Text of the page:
11.5 Large-eddy Simulations over Granite Mountain using WRF

Thursday, 30 June 2016: 9:00 AM
Adirondack ABC (Hilton Burlington )
Alex D. Anderson-Connolly, University of California, Berkeley, CA; and F. K. Chow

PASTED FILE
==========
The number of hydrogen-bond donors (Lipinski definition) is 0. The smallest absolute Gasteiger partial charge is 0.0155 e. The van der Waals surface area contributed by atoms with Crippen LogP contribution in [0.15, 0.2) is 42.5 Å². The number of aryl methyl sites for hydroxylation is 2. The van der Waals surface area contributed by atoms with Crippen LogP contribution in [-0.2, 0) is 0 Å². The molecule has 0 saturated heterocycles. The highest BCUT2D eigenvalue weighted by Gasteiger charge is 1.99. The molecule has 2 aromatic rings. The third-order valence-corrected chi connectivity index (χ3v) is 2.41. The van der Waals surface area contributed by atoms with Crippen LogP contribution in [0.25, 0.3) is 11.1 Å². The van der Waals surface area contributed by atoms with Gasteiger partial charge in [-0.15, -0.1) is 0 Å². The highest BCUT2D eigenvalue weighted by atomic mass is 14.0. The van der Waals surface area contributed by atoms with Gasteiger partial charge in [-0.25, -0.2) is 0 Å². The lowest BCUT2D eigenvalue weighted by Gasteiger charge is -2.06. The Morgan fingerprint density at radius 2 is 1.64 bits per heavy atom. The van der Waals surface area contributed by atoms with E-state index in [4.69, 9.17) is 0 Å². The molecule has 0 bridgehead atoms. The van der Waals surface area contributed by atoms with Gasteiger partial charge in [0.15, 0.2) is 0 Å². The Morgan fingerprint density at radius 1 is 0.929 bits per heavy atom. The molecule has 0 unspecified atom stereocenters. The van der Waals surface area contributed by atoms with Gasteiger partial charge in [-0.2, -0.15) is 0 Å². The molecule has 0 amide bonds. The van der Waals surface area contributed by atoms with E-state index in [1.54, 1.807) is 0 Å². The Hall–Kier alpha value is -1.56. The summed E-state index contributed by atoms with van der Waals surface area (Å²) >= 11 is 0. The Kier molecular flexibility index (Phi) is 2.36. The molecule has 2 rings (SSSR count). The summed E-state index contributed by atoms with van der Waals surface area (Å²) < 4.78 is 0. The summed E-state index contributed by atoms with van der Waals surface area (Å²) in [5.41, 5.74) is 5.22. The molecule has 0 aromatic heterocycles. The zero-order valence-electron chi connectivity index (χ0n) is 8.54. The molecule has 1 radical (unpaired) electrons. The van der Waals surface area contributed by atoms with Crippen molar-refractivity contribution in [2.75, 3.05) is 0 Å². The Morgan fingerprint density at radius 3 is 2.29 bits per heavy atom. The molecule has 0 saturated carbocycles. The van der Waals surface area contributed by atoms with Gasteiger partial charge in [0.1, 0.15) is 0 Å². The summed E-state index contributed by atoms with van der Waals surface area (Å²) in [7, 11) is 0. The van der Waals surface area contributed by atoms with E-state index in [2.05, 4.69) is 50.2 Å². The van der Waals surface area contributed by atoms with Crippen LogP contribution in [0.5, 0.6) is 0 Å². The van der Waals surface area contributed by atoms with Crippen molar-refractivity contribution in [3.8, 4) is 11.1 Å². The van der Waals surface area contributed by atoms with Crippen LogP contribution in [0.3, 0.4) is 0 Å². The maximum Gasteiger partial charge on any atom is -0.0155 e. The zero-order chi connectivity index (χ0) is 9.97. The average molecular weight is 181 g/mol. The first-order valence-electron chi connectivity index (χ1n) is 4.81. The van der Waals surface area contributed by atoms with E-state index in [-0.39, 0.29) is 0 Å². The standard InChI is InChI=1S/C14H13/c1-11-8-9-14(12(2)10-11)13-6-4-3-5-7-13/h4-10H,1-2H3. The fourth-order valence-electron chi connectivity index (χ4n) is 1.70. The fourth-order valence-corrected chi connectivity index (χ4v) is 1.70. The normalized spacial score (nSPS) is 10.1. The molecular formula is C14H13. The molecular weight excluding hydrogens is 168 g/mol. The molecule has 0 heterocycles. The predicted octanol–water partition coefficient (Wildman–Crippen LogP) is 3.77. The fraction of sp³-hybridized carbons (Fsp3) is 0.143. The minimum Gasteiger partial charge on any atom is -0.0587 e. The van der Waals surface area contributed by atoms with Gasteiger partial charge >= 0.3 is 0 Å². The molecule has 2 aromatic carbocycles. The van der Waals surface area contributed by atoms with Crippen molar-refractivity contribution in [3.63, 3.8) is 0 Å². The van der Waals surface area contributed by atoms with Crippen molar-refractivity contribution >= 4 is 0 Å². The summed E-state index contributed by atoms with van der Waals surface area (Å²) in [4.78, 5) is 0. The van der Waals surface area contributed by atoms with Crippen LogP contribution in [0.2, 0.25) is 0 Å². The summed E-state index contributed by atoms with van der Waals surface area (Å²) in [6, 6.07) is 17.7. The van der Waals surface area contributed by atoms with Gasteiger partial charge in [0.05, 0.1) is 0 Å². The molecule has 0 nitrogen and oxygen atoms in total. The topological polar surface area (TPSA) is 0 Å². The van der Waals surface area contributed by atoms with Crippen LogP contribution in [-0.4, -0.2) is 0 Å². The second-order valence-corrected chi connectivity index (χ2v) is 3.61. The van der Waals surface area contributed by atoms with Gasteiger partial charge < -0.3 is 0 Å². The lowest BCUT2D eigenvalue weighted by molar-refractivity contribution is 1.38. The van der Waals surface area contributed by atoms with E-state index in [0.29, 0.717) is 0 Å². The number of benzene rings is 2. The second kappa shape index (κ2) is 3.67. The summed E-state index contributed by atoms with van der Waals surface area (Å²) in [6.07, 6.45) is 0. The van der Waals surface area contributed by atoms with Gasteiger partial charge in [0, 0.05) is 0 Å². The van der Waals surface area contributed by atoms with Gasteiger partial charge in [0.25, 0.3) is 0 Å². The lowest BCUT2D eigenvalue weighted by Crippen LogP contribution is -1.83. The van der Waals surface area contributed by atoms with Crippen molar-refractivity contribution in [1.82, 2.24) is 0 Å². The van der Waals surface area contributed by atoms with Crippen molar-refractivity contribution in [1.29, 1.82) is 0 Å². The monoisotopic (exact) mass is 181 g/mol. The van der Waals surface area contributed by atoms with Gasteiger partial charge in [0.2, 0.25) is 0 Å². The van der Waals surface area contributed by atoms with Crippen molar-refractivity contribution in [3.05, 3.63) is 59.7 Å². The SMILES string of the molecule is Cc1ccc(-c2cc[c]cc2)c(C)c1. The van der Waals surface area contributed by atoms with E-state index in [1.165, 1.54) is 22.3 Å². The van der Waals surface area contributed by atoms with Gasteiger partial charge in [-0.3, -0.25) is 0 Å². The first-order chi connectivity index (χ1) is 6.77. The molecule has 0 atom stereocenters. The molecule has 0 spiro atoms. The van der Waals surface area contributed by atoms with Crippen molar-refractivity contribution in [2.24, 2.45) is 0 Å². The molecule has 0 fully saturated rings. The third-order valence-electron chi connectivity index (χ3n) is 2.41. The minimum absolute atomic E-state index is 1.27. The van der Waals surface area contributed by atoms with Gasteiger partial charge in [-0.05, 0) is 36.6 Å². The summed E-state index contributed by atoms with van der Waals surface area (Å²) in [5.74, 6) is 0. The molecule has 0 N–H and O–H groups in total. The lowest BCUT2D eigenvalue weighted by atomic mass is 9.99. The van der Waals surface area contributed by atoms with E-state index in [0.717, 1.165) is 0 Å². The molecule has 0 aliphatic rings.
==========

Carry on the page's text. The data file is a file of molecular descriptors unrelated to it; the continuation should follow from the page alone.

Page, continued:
The Weather Research and Forecasting (WRF) model is used to perform a nested large eddy simulation of flow over the Granite Mountain Atmospheric Science Testbed (GMAST) southwest of Salt Lake City, Utah. Simulations are validated against observation data taken as part of the Mountain Terrain Atmospheric Modeling and Observations (MATERHORN) project (Fernando et al. 2015). Particular attention is given to the near-surface temperature because underpredicting the diurnal temperature range over complex terrain is a known WRF bias (Zhang et al. 2013, Massey et al. 2014). By modifying the soil moisture initialization, two-meter temperature error is reduced several degrees over a diurnal cycle. Results are also improved by implementing the 'hybrid' soil thermal conductivity scheme used by Massey et al. 2014. Accurate prediction of the near surface temperature is necessary for the model to reproduce a nocturnal cold air pool in the basin east of Granite Mountain. Additional model sensitivity studies address the effects of domain size, grid resolution, input resolution, and nesting configurations on model accuracy. While the WRF model performs reasonably well, it remains difficult to resolve strong gradients near the surface of steep complex terrain. Numerical limitations associated with the terrain following coordinate system used in WRF are partly to blame for this inadequacy.
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